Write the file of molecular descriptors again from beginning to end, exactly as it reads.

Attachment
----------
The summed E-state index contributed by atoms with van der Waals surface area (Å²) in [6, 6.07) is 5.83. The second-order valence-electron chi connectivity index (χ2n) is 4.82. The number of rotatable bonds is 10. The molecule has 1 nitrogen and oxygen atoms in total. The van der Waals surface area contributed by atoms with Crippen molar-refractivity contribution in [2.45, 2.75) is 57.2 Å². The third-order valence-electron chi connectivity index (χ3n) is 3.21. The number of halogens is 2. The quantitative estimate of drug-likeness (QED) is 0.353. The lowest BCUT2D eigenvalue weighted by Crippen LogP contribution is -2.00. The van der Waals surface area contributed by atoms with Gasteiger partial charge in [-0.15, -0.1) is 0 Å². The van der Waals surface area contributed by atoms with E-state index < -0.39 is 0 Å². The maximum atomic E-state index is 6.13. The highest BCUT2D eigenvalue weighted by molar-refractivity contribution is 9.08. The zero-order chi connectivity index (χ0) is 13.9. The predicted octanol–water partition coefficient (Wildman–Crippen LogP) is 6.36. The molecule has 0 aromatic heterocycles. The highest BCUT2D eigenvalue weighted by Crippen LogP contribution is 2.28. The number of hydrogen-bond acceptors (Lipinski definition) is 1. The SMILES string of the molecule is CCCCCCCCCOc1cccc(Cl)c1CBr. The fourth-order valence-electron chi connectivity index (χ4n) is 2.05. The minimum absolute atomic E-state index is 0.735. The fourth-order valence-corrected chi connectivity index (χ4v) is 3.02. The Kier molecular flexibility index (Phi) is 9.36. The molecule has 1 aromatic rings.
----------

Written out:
The summed E-state index contributed by atoms with van der Waals surface area (Å²) in [6, 6.07) is 5.83. The second-order valence-electron chi connectivity index (χ2n) is 4.82. The number of rotatable bonds is 10. The molecule has 1 nitrogen and oxygen atoms in total. The van der Waals surface area contributed by atoms with Crippen molar-refractivity contribution in [2.45, 2.75) is 57.2 Å². The third-order valence-electron chi connectivity index (χ3n) is 3.21. The number of halogens is 2. The quantitative estimate of drug-likeness (QED) is 0.353. The lowest BCUT2D eigenvalue weighted by Crippen LogP contribution is -2.00. The van der Waals surface area contributed by atoms with Gasteiger partial charge in [-0.15, -0.1) is 0 Å². The van der Waals surface area contributed by atoms with E-state index < -0.39 is 0 Å². The maximum atomic E-state index is 6.13. The highest BCUT2D eigenvalue weighted by molar-refractivity contribution is 9.08. The zero-order chi connectivity index (χ0) is 13.9. The predicted octanol–water partition coefficient (Wildman–Crippen LogP) is 6.36. The molecule has 0 aromatic heterocycles. The highest BCUT2D eigenvalue weighted by Crippen LogP contribution is 2.28. The number of hydrogen-bond acceptors (Lipinski definition) is 1. The SMILES string of the molecule is CCCCCCCCCOc1cccc(Cl)c1CBr. The fourth-order valence-electron chi connectivity index (χ4n) is 2.05. The minimum absolute atomic E-state index is 0.735. The fourth-order valence-corrected chi connectivity index (χ4v) is 3.02. The Kier molecular flexibility index (Phi) is 9.36. The molecule has 1 aromatic rings.